I think battle deaths are a great way of measuring incidence. If people aren’t actually killing each other, then it’s highly unlikely you’ve got a civil war on your hands! Battle deaths includes civilians.

    Anyone murdered in a civil war is a battle death – someone that dies of cholara because someone has blown up the local hospital isn’t – the latter isn’t discernable from deaths caused from having a crap government.

  6. Andy

    November 28, 2009 at 1:08pm

    Thanks for this, most illuminating. Generally agree, though with a couple of qualifications:

    “Battle deaths” – I admit pedantry, but language is important in this regard. Massacres of civilians (the primary cause of violent death in African civil conflict) are not “battles” and to imply as such is highly misrepresentative. This becomes problematic when, as you mention, such reports are picked up by non-specialist organisations like the BBC.

    Econometric analysis – The pressure to make statistical models less “data demanding” provides a highly distortive incentive to look at a) the lowest number of factors possible and b) look only at those that are most easily quantifiable. This leads to an abundance of econometric conflict analyses that identify average effects relating to temperature, economy and resource , but that ignore less stat-friendly social, political, psychological and cultural factors that may be more significant. This lack of balance is reflected in the policy response, which tends towards technocratic solutions (e.g. the various agricultural recommendations in this paper) and not, say, political reform or social inclusion. It may also serve to further marginalise the legitimate grievances of a potentially violent population.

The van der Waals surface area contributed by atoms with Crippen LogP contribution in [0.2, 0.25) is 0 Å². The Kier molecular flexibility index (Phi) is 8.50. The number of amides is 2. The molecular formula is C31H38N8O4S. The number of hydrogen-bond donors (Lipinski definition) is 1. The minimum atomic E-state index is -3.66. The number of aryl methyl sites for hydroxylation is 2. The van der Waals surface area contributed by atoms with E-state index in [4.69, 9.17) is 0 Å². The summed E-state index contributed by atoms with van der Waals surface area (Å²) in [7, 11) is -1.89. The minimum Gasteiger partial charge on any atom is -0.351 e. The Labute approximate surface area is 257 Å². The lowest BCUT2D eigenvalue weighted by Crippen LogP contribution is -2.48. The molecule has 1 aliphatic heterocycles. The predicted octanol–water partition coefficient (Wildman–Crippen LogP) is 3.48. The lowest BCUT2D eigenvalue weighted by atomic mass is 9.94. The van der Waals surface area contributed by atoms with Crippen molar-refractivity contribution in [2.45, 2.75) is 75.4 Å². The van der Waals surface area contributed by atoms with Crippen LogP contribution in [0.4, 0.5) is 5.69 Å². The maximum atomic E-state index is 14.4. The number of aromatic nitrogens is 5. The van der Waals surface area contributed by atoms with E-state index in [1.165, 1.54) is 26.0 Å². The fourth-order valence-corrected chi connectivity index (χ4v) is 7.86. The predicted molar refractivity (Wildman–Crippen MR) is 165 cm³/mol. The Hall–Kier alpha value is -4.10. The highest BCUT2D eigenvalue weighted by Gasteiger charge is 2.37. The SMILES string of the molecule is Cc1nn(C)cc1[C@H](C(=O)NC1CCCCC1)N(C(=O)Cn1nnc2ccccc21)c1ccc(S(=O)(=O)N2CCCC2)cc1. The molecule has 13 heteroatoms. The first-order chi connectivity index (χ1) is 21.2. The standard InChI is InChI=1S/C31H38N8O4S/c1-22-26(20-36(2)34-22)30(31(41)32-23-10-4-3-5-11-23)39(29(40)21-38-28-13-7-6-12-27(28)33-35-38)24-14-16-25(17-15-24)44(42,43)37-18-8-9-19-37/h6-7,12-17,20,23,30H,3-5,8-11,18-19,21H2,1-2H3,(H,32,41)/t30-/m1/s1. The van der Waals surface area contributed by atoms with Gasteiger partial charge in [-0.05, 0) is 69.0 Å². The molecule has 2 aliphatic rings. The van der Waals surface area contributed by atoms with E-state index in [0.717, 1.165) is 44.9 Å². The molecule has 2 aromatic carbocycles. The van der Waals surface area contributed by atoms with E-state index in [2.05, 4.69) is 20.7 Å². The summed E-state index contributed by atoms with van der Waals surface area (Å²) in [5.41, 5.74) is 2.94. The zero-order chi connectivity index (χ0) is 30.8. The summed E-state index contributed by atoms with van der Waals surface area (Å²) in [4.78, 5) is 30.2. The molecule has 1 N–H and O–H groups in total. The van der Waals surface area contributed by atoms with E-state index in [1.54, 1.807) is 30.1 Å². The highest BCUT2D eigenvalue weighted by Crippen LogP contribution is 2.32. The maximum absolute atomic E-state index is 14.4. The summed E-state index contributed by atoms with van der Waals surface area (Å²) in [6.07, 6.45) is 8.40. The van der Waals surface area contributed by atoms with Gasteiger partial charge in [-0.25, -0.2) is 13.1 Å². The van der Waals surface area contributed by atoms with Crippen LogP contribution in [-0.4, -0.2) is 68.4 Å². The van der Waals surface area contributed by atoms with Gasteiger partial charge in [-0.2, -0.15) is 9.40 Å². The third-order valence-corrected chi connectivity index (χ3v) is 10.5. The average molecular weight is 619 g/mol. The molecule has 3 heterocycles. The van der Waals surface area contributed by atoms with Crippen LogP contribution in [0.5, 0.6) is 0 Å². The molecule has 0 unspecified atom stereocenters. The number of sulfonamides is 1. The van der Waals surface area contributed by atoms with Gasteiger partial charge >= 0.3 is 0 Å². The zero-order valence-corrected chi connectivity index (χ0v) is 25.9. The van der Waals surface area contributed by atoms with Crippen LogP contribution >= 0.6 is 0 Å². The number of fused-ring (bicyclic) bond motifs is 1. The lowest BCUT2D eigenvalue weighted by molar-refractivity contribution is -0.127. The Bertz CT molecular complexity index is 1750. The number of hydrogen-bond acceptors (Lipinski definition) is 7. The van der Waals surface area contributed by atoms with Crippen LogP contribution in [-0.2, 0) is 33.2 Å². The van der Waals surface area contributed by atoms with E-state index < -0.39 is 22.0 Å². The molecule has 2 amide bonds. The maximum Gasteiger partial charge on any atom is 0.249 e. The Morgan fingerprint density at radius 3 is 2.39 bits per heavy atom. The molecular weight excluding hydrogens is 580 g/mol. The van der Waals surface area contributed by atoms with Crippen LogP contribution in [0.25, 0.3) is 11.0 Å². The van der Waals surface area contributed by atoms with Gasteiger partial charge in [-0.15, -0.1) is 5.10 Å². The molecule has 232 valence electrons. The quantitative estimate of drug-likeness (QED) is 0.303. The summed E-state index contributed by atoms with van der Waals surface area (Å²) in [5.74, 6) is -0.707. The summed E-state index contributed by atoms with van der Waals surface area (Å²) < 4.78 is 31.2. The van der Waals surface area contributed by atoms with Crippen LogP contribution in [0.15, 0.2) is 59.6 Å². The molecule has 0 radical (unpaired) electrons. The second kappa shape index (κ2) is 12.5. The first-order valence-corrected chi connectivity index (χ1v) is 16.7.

7. Ranil Dissanayake

    November 30, 2009 at 5:30am

    Matt –

    I actually agree with your points in response to me for the most part. Two more things to add, though:

    Firstly, econometrics can pick up unifying themes across examples, and that is very useful. So do other subjects – I think you’d struggle to find a historian who didn’t recognise the central importance of natural resources to African civil war. Most though, would then also go on to describe how the definition of group identity and historical evolution or bunching of these within the borders created by colonisation and decolonisation interact with the importance of natural resources.

    still, both approaches are useful, particularly when good econometrics is done to pick up obscure relationships.

    Second – I think the bigger value of econometrics for development is in identifying the relationship. Data isn’t often good enough or unambiguously defined and measured enough to make the actual coefficients that useful.